- Run Time
- 1 hour
VP Content Ratings
So when you are offering your gift at the altar, if
you remember that your brother or sister has
something against you, leave your gift there before
the altar and go; first be reconciled to your brother
or sister,” and then come and offer your gift.
Adrienne Willis (Diane Lane) has agreed to watch a friend’s bed and breakfast inn on a North Carolina barrier island in advance of a late-season hurricane. Dr. Paul Flanner (Richard Gere) is the only guest, it being so late in the season. Both are damaged goods, she needing to get away from her two children and her rotten husband, he estranged from a son because of a botched operation. Of course, there is a hurricane on the way, the two deciding to stay, and also, of course, falling in lust, I mean in love during the height of the storm. It must have been the season of miracles, for beyond a little debris, the three-story house on stilts perched on a cliff right at water’s edge, suffers only minor damage. The gooey story is about as convincing as the storm sequence. The film’s one authentic scene takes place when the doctor faces the father of the boy whose operation had been unsuccessful, this being the chief reason for Paul’s coming to the area. Scott Glenn, as the anguished father upset by the cold way in which he had been informed of his son’s death, is totally convincing, though this probably is not enough of a reason to sit through this film. Strictly for romantics and/or fans of the two stars.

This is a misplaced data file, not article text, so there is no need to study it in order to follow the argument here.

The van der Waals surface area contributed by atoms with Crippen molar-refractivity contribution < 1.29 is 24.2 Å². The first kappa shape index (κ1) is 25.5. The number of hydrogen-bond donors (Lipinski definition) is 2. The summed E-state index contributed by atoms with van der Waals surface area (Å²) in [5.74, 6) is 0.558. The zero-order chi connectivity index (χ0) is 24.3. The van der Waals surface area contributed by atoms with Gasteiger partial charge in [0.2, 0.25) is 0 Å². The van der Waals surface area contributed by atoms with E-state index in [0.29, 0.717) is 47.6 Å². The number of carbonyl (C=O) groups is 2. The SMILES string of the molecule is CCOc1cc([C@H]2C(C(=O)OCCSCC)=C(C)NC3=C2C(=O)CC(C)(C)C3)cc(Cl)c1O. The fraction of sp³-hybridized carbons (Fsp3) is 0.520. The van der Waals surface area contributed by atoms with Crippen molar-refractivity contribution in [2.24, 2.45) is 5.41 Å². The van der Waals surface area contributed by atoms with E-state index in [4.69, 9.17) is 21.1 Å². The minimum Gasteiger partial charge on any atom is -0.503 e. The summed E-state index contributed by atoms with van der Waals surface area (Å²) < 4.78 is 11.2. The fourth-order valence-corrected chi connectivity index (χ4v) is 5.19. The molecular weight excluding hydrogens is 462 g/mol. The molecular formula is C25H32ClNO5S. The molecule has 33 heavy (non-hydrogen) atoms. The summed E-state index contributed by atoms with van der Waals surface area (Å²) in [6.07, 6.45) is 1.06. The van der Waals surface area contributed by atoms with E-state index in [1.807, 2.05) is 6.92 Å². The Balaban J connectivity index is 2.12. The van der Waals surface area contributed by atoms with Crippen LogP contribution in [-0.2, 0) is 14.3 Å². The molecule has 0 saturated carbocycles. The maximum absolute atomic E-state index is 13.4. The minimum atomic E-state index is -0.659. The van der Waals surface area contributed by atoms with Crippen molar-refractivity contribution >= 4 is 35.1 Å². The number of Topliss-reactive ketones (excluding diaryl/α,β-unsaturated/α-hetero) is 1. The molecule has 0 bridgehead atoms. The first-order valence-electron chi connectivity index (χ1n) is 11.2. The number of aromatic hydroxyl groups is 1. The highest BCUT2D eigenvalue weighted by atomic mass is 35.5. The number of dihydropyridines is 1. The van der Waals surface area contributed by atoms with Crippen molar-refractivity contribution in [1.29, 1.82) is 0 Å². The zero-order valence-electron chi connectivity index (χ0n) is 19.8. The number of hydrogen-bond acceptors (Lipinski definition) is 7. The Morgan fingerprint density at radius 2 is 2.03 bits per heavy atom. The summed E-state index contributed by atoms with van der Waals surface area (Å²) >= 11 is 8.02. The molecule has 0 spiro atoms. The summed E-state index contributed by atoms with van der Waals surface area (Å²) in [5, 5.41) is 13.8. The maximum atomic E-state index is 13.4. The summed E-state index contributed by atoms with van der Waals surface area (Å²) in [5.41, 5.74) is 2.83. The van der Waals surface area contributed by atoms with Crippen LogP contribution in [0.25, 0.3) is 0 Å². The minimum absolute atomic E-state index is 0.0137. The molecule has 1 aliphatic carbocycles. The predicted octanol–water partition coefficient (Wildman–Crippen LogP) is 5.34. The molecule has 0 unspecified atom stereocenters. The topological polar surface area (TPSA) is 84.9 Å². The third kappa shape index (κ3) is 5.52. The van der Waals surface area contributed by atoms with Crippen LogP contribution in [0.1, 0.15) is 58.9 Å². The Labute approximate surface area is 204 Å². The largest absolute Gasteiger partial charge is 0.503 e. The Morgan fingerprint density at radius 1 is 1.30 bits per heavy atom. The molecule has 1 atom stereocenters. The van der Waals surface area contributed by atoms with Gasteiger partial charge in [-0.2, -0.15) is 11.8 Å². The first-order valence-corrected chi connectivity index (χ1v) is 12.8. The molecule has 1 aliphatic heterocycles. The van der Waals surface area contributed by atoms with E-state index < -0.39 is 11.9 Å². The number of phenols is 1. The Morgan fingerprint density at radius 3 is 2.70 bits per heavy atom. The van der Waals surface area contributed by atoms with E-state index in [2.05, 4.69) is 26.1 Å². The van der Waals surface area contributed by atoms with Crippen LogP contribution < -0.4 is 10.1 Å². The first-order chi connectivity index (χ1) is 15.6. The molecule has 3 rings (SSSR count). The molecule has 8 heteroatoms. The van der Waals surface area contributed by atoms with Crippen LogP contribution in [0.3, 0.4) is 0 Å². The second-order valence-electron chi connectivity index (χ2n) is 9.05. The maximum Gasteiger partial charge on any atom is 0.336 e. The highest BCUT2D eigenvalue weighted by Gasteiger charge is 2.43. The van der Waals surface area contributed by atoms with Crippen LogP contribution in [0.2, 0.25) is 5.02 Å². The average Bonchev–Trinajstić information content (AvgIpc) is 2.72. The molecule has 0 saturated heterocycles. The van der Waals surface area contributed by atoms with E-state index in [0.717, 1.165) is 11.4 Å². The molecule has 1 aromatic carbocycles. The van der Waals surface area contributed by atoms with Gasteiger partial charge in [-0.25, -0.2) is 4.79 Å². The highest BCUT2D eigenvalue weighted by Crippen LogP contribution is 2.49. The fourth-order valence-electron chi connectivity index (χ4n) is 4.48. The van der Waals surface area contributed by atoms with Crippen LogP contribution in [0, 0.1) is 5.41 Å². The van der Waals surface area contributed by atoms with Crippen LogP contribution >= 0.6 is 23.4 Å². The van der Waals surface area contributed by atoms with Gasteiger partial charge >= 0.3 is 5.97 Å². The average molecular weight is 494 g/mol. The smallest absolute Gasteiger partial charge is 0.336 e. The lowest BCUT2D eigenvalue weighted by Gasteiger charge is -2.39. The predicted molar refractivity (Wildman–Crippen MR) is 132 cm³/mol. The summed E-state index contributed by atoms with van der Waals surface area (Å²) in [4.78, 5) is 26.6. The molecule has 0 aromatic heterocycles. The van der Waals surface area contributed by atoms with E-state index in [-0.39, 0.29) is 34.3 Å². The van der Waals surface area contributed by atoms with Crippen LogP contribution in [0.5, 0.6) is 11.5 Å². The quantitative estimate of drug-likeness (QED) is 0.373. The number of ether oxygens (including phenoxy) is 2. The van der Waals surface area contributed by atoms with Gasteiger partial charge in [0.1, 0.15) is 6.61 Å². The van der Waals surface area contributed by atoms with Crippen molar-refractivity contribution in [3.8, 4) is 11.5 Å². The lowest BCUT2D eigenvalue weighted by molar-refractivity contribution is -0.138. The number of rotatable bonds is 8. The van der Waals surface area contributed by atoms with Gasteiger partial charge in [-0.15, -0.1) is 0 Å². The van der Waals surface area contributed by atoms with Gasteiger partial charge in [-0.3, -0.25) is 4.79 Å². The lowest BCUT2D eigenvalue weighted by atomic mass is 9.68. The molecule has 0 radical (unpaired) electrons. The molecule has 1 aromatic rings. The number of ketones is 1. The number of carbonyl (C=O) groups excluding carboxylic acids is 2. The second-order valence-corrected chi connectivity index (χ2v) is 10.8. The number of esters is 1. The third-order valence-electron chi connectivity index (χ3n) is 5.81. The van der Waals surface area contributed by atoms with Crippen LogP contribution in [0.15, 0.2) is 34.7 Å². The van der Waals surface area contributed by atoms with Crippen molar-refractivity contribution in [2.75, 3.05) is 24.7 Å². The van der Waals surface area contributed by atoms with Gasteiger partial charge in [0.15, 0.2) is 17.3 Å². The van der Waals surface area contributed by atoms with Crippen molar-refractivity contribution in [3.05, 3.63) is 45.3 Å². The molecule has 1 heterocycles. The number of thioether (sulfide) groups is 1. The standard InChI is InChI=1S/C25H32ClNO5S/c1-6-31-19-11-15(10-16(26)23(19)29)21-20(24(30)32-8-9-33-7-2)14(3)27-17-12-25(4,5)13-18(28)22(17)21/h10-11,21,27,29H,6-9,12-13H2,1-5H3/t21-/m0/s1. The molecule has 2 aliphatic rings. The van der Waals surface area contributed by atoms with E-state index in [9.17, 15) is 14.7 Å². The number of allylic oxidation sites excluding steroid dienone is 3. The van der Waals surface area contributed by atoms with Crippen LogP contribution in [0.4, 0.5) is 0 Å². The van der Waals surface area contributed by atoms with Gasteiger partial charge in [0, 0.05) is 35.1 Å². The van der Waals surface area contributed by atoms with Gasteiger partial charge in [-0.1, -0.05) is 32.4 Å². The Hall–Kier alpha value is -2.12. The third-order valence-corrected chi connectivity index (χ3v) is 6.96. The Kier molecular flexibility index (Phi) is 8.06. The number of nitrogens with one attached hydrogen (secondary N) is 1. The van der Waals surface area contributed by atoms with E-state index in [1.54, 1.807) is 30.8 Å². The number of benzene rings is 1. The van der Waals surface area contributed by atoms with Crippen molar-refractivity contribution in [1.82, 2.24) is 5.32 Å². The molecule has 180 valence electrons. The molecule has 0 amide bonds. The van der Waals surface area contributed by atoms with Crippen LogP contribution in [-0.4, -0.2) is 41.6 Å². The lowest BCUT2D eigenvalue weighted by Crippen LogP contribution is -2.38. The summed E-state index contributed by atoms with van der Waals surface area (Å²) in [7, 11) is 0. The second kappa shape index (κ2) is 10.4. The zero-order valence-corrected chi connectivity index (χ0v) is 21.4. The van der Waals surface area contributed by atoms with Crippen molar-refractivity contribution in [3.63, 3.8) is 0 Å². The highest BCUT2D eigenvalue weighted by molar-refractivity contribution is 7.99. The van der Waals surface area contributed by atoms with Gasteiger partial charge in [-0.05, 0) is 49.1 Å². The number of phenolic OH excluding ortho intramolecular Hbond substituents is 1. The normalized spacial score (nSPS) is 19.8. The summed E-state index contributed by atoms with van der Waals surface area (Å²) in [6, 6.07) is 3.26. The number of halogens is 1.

For Reflection I do not recommend this for a group to see and discuss, but for those romantics who do watch this, there follows a few suggestions for contemplation.
1) How are each of the main characters deeply wounded?
2) What decisions confront Adrienne? Were she to seek your counsel, what might you advise her?
3) How has Paul already set out on the path for healing his soul? That is, what is his reason for coming to the area? How is his meeting with the grieving father difficult for both of them? Are there people in your life with whom you have—or need to be—reconciled?
4) How does love transform Paul and set him on a new path? How is this a secular version of what the Gospel of John means by “born again” ?